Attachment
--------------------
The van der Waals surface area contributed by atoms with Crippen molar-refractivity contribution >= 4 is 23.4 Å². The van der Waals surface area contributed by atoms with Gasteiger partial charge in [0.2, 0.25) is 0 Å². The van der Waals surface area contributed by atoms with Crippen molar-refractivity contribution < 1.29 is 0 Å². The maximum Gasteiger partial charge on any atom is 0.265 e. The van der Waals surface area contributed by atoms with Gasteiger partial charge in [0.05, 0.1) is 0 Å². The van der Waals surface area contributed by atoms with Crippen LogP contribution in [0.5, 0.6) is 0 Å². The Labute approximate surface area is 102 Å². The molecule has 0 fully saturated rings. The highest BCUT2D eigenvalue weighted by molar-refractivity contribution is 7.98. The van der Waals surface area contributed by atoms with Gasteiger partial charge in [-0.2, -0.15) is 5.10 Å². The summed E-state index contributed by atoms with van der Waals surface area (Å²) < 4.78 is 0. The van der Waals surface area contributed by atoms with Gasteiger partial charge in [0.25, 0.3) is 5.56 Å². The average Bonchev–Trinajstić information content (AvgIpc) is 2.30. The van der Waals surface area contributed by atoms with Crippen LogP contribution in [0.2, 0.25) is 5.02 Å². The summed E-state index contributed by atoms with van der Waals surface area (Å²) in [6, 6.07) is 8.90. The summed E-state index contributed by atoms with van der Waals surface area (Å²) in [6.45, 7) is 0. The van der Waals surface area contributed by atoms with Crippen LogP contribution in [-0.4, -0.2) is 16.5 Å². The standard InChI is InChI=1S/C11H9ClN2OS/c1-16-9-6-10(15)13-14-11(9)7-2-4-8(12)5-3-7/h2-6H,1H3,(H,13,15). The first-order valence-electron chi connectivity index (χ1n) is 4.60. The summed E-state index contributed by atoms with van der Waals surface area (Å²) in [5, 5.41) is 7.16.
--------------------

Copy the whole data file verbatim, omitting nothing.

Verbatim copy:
The van der Waals surface area contributed by atoms with Crippen molar-refractivity contribution >= 4 is 23.4 Å². The van der Waals surface area contributed by atoms with Gasteiger partial charge in [0.2, 0.25) is 0 Å². The van der Waals surface area contributed by atoms with Crippen molar-refractivity contribution < 1.29 is 0 Å². The maximum Gasteiger partial charge on any atom is 0.265 e. The van der Waals surface area contributed by atoms with Gasteiger partial charge in [0.05, 0.1) is 0 Å². The van der Waals surface area contributed by atoms with Crippen LogP contribution in [0.5, 0.6) is 0 Å². The Labute approximate surface area is 102 Å². The molecule has 0 fully saturated rings. The highest BCUT2D eigenvalue weighted by molar-refractivity contribution is 7.98. The van der Waals surface area contributed by atoms with Gasteiger partial charge in [-0.2, -0.15) is 5.10 Å². The summed E-state index contributed by atoms with van der Waals surface area (Å²) < 4.78 is 0. The van der Waals surface area contributed by atoms with Gasteiger partial charge in [0.25, 0.3) is 5.56 Å². The average Bonchev–Trinajstić information content (AvgIpc) is 2.30. The van der Waals surface area contributed by atoms with Crippen LogP contribution in [0.2, 0.25) is 5.02 Å². The summed E-state index contributed by atoms with van der Waals surface area (Å²) in [6, 6.07) is 8.90. The summed E-state index contributed by atoms with van der Waals surface area (Å²) in [6.45, 7) is 0. The van der Waals surface area contributed by atoms with Crippen LogP contribution in [-0.4, -0.2) is 16.5 Å². The standard InChI is InChI=1S/C11H9ClN2OS/c1-16-9-6-10(15)13-14-11(9)7-2-4-8(12)5-3-7/h2-6H,1H3,(H,13,15). The first-order valence-electron chi connectivity index (χ1n) is 4.60. The summed E-state index contributed by atoms with van der Waals surface area (Å²) in [5, 5.41) is 7.16.